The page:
More detail has been published on the implications for nursing students, who aren’t in their final six months of their undergraduate degree, during the COVID-19 pandemic.
The Nursing and Midwifery Council (NMC) has developed a set of emergency standards which allows more flexibility to be applied to the delivery of nursing and midwifery programmes at this time.
The aim is to enable students to make a valuable contribution whilst completing their studies, and to ensure that more junior students are appropriately deployed and adequately supported.
It means that:
- first-year nursing students will continue with their degree programme, with clinical placements paused for the duration of the emergency. These nursing students may volunteer or undertake paid work in a clinical setting in their spare time, while they maintain their academic study. However, volunteering or paid work will not be counted towards the practice hours and experience required to complete their pre-registration course.
- all other nursing students, including postgraduate diploma and masters students, but excluding third-year students in their final six months of their undergraduate degree will be invited to opt-in to an arrangement where they may spend 80% of their time in clinical practice, which will be remunerated and count towards practice hours. These students will spend 20% of their time in academic study during this emergency period to ensure structured, regular contact with their approved education institution.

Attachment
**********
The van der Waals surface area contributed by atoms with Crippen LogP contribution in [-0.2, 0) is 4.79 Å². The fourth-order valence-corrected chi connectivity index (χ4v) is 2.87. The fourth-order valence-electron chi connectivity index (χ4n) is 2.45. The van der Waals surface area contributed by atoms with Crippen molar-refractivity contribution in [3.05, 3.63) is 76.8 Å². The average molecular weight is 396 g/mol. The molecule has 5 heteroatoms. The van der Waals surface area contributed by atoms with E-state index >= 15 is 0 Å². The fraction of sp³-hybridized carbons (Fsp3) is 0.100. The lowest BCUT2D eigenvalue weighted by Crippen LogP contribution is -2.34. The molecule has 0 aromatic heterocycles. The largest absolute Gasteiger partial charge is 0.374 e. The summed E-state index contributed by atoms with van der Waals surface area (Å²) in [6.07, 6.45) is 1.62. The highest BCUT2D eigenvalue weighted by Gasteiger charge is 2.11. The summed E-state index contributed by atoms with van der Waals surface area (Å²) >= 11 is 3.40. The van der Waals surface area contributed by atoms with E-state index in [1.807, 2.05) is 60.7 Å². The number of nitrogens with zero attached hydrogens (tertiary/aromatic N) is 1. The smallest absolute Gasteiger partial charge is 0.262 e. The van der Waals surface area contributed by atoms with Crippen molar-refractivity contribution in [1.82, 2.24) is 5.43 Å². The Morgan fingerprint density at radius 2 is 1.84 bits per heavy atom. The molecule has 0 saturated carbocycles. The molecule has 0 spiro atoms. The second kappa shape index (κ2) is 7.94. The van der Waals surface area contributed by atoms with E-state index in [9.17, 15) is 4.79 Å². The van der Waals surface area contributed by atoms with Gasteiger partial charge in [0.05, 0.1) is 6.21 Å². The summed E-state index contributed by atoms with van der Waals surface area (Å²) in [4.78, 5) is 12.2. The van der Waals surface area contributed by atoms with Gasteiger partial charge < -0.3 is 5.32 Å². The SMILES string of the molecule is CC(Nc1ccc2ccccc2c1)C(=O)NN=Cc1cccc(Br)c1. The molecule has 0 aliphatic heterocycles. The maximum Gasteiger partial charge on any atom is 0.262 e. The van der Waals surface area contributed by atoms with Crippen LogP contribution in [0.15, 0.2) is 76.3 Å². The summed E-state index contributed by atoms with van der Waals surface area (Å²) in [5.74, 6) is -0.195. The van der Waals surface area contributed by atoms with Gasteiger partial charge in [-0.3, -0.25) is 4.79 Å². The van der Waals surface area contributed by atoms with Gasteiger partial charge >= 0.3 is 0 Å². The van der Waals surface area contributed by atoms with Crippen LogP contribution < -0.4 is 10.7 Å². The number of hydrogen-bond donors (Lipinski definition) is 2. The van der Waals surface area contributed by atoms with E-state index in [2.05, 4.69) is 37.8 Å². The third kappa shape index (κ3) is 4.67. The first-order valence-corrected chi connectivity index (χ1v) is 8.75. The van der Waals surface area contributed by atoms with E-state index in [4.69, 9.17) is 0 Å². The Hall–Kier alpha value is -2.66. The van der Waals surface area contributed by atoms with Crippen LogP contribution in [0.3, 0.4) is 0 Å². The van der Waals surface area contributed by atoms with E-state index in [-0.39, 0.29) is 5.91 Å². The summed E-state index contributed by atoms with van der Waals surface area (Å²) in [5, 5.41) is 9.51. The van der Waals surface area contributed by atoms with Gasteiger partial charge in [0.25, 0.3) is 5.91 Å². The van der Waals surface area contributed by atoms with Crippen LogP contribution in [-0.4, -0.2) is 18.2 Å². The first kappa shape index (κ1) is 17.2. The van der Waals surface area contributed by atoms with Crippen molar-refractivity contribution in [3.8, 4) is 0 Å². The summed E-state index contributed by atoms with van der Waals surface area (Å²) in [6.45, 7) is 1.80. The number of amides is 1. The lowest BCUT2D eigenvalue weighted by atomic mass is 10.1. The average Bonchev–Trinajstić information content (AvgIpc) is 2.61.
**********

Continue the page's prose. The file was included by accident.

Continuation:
The RCN, alongside other trade unions and royal colleges, will provide expertise with and on behalf of its student members to inform the development and implementation of guidance, ensuring individual choice is paramount within the context of emergency measures.
RCN Chief Executive & General Secretary Dame Donna Kinnair said: “The unprecedented measures outlined today by the NMC will enable nursing students, who I know are keen to do what they can in this crisis, to provide much-needed support to the registered nursing workforce.
“It will be important that those students are fully supported, supervised and remunerated for their valuable contribution. These arrangements are voluntary and students will not be disadvantaged if they decide that they’re not able to work in clinical practice, for whatever reason.
“I’d like to reiterate my thanks and ongoing gratitude to the continuing dedication and commitment of all nursing staff and students during this time which is difficult and worrying for us all.”
We’re working closely with the RCN Students Committee on all new developments and constantly updating our COVID-19 online advice for students. Please check back there frequently for the latest guidance. We're also providing updates via the RCN Students Facebook page and would encourage students to join.
Third-year nursing students in the last six months of their undergraduate degree programme can find out how they’re affected by other recently announced measures in our news story.